Source AP ©

Sheriff's deputies to patrol city buses

The Detroit City Council approved a plan that will allow county sheriff's deputies to patrol city buses after hundreds of drivers staged a walkout to protest the lack of security.

While police used to patrol the buses, that program was halted in 2005 because of Detroit's chronic budget woes. Since then, drivers have complained they have been physically and verbally assaulted on their buses, with one driver reportedly suffering minor injuries this week after being punched by a passenger.

"Ever since people found out there were no police on buses, it's like open season on the drivers and 120,000 people riding the buses every day," said Henry Gaffney, president of the 970-member union. "Enough is enough."

About 120,000 riders, including thousands of public school students, were forced to find alternate transportation Wednesday during the drivers' protest. Drivers reported for work but stopped driving scheduled routes after 3:10 a.m. Wednesday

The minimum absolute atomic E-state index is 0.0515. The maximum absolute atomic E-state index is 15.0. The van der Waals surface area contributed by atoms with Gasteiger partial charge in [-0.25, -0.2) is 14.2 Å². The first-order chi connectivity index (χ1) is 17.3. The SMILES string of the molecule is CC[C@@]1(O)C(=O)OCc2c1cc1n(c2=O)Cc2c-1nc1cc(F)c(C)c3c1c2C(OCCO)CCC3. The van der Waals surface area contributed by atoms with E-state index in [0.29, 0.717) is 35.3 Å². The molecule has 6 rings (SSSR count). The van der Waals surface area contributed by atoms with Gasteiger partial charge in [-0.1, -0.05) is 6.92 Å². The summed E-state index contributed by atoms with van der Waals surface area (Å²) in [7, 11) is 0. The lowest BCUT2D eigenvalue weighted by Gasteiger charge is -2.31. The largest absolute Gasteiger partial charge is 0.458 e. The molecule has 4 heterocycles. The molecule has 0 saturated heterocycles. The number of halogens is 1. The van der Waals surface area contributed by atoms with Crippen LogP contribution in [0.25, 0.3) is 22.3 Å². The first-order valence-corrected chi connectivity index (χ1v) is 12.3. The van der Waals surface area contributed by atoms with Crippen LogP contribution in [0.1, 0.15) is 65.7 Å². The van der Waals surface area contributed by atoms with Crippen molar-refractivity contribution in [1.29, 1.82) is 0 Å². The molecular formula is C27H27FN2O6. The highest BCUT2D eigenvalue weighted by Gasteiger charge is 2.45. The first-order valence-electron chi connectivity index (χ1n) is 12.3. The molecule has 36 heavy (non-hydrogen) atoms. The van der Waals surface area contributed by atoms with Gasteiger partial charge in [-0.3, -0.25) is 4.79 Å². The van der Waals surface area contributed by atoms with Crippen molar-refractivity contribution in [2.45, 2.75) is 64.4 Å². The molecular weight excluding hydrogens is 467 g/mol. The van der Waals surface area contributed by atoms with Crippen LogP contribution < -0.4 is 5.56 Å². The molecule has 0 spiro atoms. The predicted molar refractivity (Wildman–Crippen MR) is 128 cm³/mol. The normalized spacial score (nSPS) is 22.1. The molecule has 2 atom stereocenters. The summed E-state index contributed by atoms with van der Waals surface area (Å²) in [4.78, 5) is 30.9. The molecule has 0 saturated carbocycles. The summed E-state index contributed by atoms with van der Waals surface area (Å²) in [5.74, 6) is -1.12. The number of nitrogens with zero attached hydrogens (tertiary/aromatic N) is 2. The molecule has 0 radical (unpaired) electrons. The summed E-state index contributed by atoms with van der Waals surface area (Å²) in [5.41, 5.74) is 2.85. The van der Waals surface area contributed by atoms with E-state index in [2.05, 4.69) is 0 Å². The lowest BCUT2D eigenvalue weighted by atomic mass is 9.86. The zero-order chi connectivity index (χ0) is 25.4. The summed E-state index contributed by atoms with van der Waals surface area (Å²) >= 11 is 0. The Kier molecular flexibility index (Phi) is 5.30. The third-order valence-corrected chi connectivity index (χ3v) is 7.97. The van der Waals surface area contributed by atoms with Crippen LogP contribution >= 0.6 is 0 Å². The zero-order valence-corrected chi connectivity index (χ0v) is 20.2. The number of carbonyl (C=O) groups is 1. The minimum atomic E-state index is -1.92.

The deal with the Wayne County sheriff's department to have deputies ride on selected routes was to start at 3 a.m. Thursday morning, but was valid only for a 24-hour period. A sheriff's spokesman said the department still was in discussions with the mayor's office about the deal.

City Council members said they would not be intimidated into voting for a permanent agreement to keep deputies on buses, The Detroit News reported. The council is expected to discuss and possibly vote on the issue Thursday.

Detroit has struggled for years to revamp its image, which was seriously sullied in 1974 when the city earned the dubious moniker of "Murder City" after it logged 714 homicides that year. The homicide rate has steadily decreased, in tandem with similar decreases throughout the U.S., but Detroit has continued to grapple with a series of economic challenges that have made revival efforts difficult.

The walkout was not organized by the union, union officials said.

The Detroit mayor's office said in a statement that it understood the union's concern, but did not agree with its tactics.

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